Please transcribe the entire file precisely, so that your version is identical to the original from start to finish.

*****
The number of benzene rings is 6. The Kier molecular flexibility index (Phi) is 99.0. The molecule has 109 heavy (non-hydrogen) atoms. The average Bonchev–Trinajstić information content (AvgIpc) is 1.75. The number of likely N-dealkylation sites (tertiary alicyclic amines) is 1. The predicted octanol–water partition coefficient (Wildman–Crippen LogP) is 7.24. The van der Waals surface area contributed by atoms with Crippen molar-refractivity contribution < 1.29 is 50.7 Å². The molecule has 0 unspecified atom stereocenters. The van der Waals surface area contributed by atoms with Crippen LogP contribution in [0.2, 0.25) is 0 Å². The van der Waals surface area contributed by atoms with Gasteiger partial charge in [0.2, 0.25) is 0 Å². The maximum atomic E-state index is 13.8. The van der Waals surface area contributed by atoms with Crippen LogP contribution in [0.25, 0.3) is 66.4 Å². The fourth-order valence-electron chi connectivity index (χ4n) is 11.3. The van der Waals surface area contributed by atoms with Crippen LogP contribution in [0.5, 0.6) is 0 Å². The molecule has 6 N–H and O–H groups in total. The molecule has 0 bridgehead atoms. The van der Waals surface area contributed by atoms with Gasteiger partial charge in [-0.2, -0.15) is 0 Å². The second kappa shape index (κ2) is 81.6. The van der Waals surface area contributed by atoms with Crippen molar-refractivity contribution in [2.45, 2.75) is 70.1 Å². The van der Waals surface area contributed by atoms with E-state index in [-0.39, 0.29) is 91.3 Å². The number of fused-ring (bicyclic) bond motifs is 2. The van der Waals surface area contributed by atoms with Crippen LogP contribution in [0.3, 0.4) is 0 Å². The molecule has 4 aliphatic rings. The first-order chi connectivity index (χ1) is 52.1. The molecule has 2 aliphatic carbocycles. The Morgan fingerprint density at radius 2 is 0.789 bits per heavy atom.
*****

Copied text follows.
The number of benzene rings is 6. The Kier molecular flexibility index (Phi) is 99.0. The molecule has 109 heavy (non-hydrogen) atoms. The average Bonchev–Trinajstić information content (AvgIpc) is 1.75. The number of likely N-dealkylation sites (tertiary alicyclic amines) is 1. The predicted octanol–water partition coefficient (Wildman–Crippen LogP) is 7.24. The van der Waals surface area contributed by atoms with Crippen molar-refractivity contribution < 1.29 is 50.7 Å². The molecule has 0 unspecified atom stereocenters. The van der Waals surface area contributed by atoms with Crippen LogP contribution in [0.2, 0.25) is 0 Å². The van der Waals surface area contributed by atoms with Gasteiger partial charge in [0.2, 0.25) is 0 Å². The maximum atomic E-state index is 13.8. The van der Waals surface area contributed by atoms with Crippen LogP contribution in [0.25, 0.3) is 66.4 Å². The fourth-order valence-electron chi connectivity index (χ4n) is 11.3. The van der Waals surface area contributed by atoms with Crippen LogP contribution in [0.5, 0.6) is 0 Å². The molecule has 6 N–H and O–H groups in total. The molecule has 0 bridgehead atoms. The van der Waals surface area contributed by atoms with Gasteiger partial charge in [-0.2, -0.15) is 0 Å². The second kappa shape index (κ2) is 81.6. The van der Waals surface area contributed by atoms with Crippen molar-refractivity contribution in [2.45, 2.75) is 70.1 Å². The van der Waals surface area contributed by atoms with E-state index in [-0.39, 0.29) is 91.3 Å². The number of fused-ring (bicyclic) bond motifs is 2. The van der Waals surface area contributed by atoms with Crippen LogP contribution in [0.3, 0.4) is 0 Å². The molecule has 4 aliphatic rings. The first-order chi connectivity index (χ1) is 52.1. The molecule has 2 aliphatic carbocycles. The Morgan fingerprint density at radius 2 is 0.789 bits per heavy atom.